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Palliative and End of Life Care | Sandwell Council

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Palliative and End of Life Care

Death and dying are an inevitable part of all our lives and many of us will be affected by the death of people close to us. 

In Sandwell, we have established a Palliative and End of Life Care Thematic Group, who are accountable to the Health and Wellbeing Board. The aim of this group is to:

  • work collaboratively and creatively to build on and beyond the current health service model, introducing a ‘Public Health’ approach to improve health and wellbeing at the end of life.
  • encourage a borough wide conversation about end of life, ‘opening up’ of conversation about death and dying, moving towards a culture which sees death as a natural part of life rather than something to avoid discussing and planning for even though it is inevitable for us all. In doing so develop our communities who do much of the care, so that at the end of life everyone is prepared to help.
  • enable people irrespective of diagnosis or any other factor to be able to make informed choices about what is important to them and their carers before during and after their death, whilst ensuring that sufficient support is available within and outside of the health service environment.

What can you do?

Talk to each other in advance

People may want to talk to family members about their wishes and plans in advance. This might include financial arrangements. This will be helpful so you know what is important to your loved one who is ill, or who is at risk of becoming very ill and might not get better. Some people may choose to stay at home and receive care there.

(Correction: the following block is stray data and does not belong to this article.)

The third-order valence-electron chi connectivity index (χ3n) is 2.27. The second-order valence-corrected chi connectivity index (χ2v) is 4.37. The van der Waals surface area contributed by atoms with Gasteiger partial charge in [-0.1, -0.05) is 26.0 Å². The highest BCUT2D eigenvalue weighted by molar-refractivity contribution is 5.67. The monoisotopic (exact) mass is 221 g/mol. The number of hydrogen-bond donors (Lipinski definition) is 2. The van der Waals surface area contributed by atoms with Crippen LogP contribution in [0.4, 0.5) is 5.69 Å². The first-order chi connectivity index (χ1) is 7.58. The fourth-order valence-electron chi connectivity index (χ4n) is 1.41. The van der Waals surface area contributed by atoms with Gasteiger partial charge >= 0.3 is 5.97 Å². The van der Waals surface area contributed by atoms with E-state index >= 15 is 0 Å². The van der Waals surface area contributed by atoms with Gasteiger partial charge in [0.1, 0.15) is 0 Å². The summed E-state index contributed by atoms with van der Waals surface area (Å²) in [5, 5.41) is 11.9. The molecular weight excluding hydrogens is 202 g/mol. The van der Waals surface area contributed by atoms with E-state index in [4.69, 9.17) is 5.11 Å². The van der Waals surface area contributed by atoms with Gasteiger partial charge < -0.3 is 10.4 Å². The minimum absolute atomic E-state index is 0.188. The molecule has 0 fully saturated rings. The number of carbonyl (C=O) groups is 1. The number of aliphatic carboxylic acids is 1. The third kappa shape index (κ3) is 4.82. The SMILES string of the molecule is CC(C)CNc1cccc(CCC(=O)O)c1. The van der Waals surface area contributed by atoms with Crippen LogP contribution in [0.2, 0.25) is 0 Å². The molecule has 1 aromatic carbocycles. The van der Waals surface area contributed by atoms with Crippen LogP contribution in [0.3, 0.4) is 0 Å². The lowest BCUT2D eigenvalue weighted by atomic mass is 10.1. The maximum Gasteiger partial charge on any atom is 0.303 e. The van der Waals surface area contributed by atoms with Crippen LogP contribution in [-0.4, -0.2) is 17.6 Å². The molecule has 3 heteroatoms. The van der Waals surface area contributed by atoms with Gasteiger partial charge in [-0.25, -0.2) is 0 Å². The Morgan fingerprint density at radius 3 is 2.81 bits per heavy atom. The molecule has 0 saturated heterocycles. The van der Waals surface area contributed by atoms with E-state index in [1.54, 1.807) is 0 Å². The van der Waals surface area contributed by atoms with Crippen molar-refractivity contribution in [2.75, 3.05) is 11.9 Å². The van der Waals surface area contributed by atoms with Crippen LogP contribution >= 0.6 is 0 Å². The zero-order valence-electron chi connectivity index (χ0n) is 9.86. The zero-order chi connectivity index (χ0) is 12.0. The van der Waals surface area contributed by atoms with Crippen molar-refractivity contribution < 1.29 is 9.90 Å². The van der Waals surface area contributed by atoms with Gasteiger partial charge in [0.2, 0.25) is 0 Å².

Information you may find useful:

Make a plan

It is important to be prepared in case you or a loved one becomes seriously ill. This is especially important if you or someone close to you has a serious underlying medical condition or is older.

Thinking about different situations which may arise is better for you, your loved ones and helps the medical professionals looking after you to provide the care you want.

Some specific treatments and interventions will not work for people who have complex underlying health problems, or when people are very frail or sick. It is important that you discuss with a health professional what treatments might be available and how they can help you.

There may also be some interventions and care options which you are not aware of, but which could greatly improve your quality of life (e.g. palliative care). Speak to a health professional to learn what might be available for you

Your doctor or community nurse may talk to you about the future and what your wishes and options might be to help you think about future treatment and care. This is known as Advance Care Planning​.

Caring for someone who is very ill at home

If you are caring for someone who is very ill or dying at home there are things you can do to help them feel comfortable, from helping with their pain to moving them in bed. 

More information you may find useful

Palliative care in Sandwell

Connected Palliative Care is a service for patients and their relatives and carers in Sandwell and West Birmingham who have a life-limiting illness. They work in partnership with other health professionals such as the GP and community nurses to support and coordinate care.

Coping with bereavement and supporting someone else going through bereavement

Sandwell Council offers Bereavement Services at Sandwell Valley Crematorium. Their staff have many years of experience in bereavement services and are there to provide advice and guidance to families on a wide range of bereavement issues.

What you can do if you need other extra support

Information you may find useful

Spiritual and pastoral support

At a time when we face a crisis in our lives, many people who do not regularly attend a place of worship seek to make sense of what is happening, through prayer, reflection, and by receiving the spiritual and pastoral support from an appropriate person of faith.